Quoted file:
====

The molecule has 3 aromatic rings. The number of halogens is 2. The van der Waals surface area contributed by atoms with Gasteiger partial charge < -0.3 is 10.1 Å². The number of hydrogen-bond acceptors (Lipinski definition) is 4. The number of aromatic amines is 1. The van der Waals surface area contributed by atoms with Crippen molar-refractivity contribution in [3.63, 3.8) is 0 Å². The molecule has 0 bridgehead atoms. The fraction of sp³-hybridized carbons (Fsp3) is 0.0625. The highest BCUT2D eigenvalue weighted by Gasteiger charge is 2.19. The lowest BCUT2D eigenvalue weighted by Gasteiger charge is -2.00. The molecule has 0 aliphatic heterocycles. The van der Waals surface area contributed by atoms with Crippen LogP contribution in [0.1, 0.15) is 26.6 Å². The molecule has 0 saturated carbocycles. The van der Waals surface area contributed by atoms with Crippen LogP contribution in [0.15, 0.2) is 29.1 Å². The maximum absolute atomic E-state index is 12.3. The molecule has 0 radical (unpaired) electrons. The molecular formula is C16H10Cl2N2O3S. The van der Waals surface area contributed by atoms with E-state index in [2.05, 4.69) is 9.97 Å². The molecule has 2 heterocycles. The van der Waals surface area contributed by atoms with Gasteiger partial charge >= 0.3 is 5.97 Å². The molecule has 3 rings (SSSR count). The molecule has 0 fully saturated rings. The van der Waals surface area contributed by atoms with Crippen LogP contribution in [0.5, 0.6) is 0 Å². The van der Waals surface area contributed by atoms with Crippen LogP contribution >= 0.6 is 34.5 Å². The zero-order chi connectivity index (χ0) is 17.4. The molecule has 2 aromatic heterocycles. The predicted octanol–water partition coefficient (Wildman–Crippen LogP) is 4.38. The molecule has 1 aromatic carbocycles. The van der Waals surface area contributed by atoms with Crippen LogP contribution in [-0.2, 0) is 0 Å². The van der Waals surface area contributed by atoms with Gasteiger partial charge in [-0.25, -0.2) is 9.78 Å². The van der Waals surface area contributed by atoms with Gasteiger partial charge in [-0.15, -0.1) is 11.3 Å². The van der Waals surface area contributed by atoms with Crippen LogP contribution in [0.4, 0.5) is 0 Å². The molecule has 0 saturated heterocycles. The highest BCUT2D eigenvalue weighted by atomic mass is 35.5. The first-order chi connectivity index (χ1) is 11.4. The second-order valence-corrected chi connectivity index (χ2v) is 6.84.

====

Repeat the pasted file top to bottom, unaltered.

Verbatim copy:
The molecule has 3 aromatic rings. The number of halogens is 2. The van der Waals surface area contributed by atoms with Gasteiger partial charge < -0.3 is 10.1 Å². The number of hydrogen-bond acceptors (Lipinski definition) is 4. The number of aromatic amines is 1. The van der Waals surface area contributed by atoms with Crippen molar-refractivity contribution in [3.63, 3.8) is 0 Å². The molecule has 0 bridgehead atoms. The fraction of sp³-hybridized carbons (Fsp3) is 0.0625. The highest BCUT2D eigenvalue weighted by Gasteiger charge is 2.19. The lowest BCUT2D eigenvalue weighted by Gasteiger charge is -2.00. The molecule has 0 aliphatic heterocycles. The van der Waals surface area contributed by atoms with Crippen LogP contribution in [0.1, 0.15) is 26.6 Å². The molecule has 0 saturated carbocycles. The van der Waals surface area contributed by atoms with Crippen LogP contribution in [0.15, 0.2) is 29.1 Å². The maximum absolute atomic E-state index is 12.3. The molecule has 0 radical (unpaired) electrons. The molecular formula is C16H10Cl2N2O3S. The van der Waals surface area contributed by atoms with E-state index in [2.05, 4.69) is 9.97 Å². The molecule has 2 heterocycles. The van der Waals surface area contributed by atoms with Gasteiger partial charge >= 0.3 is 5.97 Å². The molecule has 3 rings (SSSR count). The molecule has 0 fully saturated rings. The van der Waals surface area contributed by atoms with Crippen LogP contribution in [0.5, 0.6) is 0 Å². The van der Waals surface area contributed by atoms with Crippen LogP contribution >= 0.6 is 34.5 Å². The zero-order chi connectivity index (χ0) is 17.4. The molecule has 2 aromatic heterocycles. The predicted octanol–water partition coefficient (Wildman–Crippen LogP) is 4.38. The molecule has 1 aromatic carbocycles. The van der Waals surface area contributed by atoms with Crippen LogP contribution in [-0.2, 0) is 0 Å². The van der Waals surface area contributed by atoms with Gasteiger partial charge in [-0.25, -0.2) is 9.78 Å². The van der Waals surface area contributed by atoms with Gasteiger partial charge in [-0.15, -0.1) is 11.3 Å². The van der Waals surface area contributed by atoms with Crippen LogP contribution in [0.4, 0.5) is 0 Å². The molecule has 0 saturated heterocycles. The highest BCUT2D eigenvalue weighted by atomic mass is 35.5. The first-order chi connectivity index (χ1) is 11.4. The second-order valence-corrected chi connectivity index (χ2v) is 6.84.